Look for the Font Generator You need

This blog is written in Arial for the reasons mentioned above. It’s not particularly creative, but it’s sober and efficient.

  • To find out the installation rate of a font.
  • Follow this link to discover a very interesting study on the presence rate of fonts on Apple, Windows and Linux platforms.

Looking for various fonts? Google Web Fonts

Gone are the days when to use creative typefaces you had to make an image or use Flash. If you are looking for more creativity for your site or blog, you can use Google Web Fonts which provides access to hundreds of web-compatible fonts (correct display in the majority of modern search engines). You can choose the font generator online there.

Unlike Times, Arial and other Verdana which are fonts installed on the user’s computer, web fonts are displayed via a browser request; this is the same process as for viewing an image file.

If you are just starting to take an interest in the vast world of typography, the different typefaces and their specifics are probably a little enigmatic to you. Typography is perhaps the most important design element in conveying both a message and an emotion to the public. It is therefore important to choose the right type of font for your project.

Each of the 5 types of fonts has its own character

There are thousands and thousands of different fonts, easily available with two or three mouse clicks. However, it’s harder than ever to know if a particular font fits your business or design. In this article we’ll help you make the right choice, by taking a closer look at the different types of fonts and the designs they are associated with.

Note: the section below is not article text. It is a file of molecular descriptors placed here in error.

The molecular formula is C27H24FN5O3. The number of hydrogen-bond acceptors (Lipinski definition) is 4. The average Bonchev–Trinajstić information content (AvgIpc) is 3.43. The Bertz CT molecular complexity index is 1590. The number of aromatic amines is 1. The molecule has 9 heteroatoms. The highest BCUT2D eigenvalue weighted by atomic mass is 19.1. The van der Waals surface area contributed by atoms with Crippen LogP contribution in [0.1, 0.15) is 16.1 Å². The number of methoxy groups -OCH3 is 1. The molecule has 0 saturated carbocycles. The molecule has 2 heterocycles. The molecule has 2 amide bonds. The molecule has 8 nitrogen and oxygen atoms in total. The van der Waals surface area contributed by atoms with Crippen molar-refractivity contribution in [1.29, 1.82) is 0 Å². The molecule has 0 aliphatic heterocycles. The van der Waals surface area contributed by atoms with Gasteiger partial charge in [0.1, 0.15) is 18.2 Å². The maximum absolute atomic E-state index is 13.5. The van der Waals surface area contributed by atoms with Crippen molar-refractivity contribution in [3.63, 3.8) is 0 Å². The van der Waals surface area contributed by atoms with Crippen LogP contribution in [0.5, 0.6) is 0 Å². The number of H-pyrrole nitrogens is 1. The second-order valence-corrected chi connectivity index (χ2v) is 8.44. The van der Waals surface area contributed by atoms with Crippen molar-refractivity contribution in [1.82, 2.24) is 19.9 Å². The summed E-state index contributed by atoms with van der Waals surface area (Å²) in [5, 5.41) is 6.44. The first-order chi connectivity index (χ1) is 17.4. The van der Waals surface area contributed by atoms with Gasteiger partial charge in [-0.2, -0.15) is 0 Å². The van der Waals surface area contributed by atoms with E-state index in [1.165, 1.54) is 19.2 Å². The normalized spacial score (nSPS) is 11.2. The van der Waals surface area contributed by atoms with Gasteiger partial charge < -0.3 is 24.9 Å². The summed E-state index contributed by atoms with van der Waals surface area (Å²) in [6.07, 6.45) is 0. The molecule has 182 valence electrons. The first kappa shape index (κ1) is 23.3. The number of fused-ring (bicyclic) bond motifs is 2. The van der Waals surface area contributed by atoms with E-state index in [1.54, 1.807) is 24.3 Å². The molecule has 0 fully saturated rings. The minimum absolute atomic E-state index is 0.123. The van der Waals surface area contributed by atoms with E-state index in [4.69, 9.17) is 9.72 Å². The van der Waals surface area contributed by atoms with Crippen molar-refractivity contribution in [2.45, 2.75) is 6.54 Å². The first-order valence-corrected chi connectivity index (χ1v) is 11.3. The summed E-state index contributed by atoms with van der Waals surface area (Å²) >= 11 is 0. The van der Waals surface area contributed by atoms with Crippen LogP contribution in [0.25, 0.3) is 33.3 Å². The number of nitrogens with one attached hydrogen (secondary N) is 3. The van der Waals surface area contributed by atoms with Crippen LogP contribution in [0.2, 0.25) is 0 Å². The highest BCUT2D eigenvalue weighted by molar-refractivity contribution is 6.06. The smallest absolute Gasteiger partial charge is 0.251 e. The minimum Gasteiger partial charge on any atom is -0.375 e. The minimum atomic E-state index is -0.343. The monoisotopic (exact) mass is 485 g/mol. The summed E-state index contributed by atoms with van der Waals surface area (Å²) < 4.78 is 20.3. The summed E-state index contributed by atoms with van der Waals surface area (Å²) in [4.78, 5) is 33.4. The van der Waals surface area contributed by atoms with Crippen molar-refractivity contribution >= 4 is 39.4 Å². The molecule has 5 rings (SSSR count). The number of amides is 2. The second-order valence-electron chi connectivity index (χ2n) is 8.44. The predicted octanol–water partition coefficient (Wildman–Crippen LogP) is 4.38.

The anatomy of the letter

Before we dive into the details of the fonts, it helps to understand some basics about the anatomy of the letter. All of the fonts are on an invisible plane called the baseline, or foot line (think of the blue horizontal lines on your piece of paper at school) and they all have an invisible center line called the middle line.

The parts of type

The capital height is the top plane of an uppercase letter, for example where the horizontal line of an uppercase T is. The crossbar (or crossbar) is the line in the center of the capital H. Some letters, such as the lowercase h or lowercase b, have what is called an ascending part (or an upper stem or jamb), which is the vertical line protruding above the middle line. Others have descending parts which, you will understand, fall below the toe line. Classic examples of the descending part (or lower jamb) are the small loop of the lowercase g or the bottom half of the lowercase y.